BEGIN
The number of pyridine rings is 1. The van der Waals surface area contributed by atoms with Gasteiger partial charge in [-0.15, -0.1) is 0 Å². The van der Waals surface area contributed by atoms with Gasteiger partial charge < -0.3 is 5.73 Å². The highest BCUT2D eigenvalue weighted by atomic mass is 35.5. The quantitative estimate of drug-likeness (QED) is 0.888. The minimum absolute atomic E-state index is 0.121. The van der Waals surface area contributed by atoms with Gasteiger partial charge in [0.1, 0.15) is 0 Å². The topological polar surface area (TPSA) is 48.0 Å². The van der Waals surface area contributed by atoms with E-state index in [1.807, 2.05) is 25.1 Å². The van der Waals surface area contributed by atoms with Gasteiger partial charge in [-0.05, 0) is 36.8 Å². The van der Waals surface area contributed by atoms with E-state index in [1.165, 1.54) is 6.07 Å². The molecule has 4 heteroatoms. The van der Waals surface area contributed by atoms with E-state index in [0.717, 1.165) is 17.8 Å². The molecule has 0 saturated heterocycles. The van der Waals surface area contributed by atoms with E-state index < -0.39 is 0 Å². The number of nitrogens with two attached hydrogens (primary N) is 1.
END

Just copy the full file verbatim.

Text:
The number of pyridine rings is 1. The van der Waals surface area contributed by atoms with Gasteiger partial charge in [-0.15, -0.1) is 0 Å². The van der Waals surface area contributed by atoms with Gasteiger partial charge < -0.3 is 5.73 Å². The highest BCUT2D eigenvalue weighted by atomic mass is 35.5. The quantitative estimate of drug-likeness (QED) is 0.888. The minimum absolute atomic E-state index is 0.121. The van der Waals surface area contributed by atoms with Gasteiger partial charge in [0.1, 0.15) is 0 Å². The topological polar surface area (TPSA) is 48.0 Å². The van der Waals surface area contributed by atoms with E-state index in [1.807, 2.05) is 25.1 Å². The van der Waals surface area contributed by atoms with Gasteiger partial charge in [-0.05, 0) is 36.8 Å². The van der Waals surface area contributed by atoms with E-state index in [1.165, 1.54) is 6.07 Å². The molecule has 4 heteroatoms. The van der Waals surface area contributed by atoms with E-state index in [0.717, 1.165) is 17.8 Å². The molecule has 0 saturated heterocycles. The van der Waals surface area contributed by atoms with E-state index < -0.39 is 0 Å². The number of nitrogens with two attached hydrogens (primary N) is 1.